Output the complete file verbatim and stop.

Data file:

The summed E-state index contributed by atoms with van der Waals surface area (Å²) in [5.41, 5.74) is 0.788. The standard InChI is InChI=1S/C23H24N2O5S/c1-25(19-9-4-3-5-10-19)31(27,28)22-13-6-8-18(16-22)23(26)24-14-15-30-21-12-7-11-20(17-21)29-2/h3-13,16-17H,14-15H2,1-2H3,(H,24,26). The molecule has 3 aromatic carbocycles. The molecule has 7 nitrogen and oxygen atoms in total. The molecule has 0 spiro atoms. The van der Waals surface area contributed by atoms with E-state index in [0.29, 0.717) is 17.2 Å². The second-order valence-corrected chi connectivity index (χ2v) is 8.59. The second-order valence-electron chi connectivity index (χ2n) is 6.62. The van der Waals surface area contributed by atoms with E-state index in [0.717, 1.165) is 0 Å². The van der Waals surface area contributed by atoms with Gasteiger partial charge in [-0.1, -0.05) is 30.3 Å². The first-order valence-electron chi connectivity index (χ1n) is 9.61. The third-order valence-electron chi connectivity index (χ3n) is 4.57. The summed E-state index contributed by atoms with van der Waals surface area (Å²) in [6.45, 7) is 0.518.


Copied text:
The summed E-state index contributed by atoms with van der Waals surface area (Å²) in [5.41, 5.74) is 0.788. The standard InChI is InChI=1S/C23H24N2O5S/c1-25(19-9-4-3-5-10-19)31(27,28)22-13-6-8-18(16-22)23(26)24-14-15-30-21-12-7-11-20(17-21)29-2/h3-13,16-17H,14-15H2,1-2H3,(H,24,26). The molecule has 3 aromatic carbocycles. The molecule has 7 nitrogen and oxygen atoms in total. The molecule has 0 spiro atoms. The van der Waals surface area contributed by atoms with E-state index in [0.29, 0.717) is 17.2 Å². The second-order valence-corrected chi connectivity index (χ2v) is 8.59. The second-order valence-electron chi connectivity index (χ2n) is 6.62. The van der Waals surface area contributed by atoms with E-state index in [0.717, 1.165) is 0 Å². The van der Waals surface area contributed by atoms with Gasteiger partial charge in [-0.1, -0.05) is 30.3 Å². The first-order valence-electron chi connectivity index (χ1n) is 9.61. The third-order valence-electron chi connectivity index (χ3n) is 4.57. The summed E-state index contributed by atoms with van der Waals surface area (Å²) in [6.45, 7) is 0.518.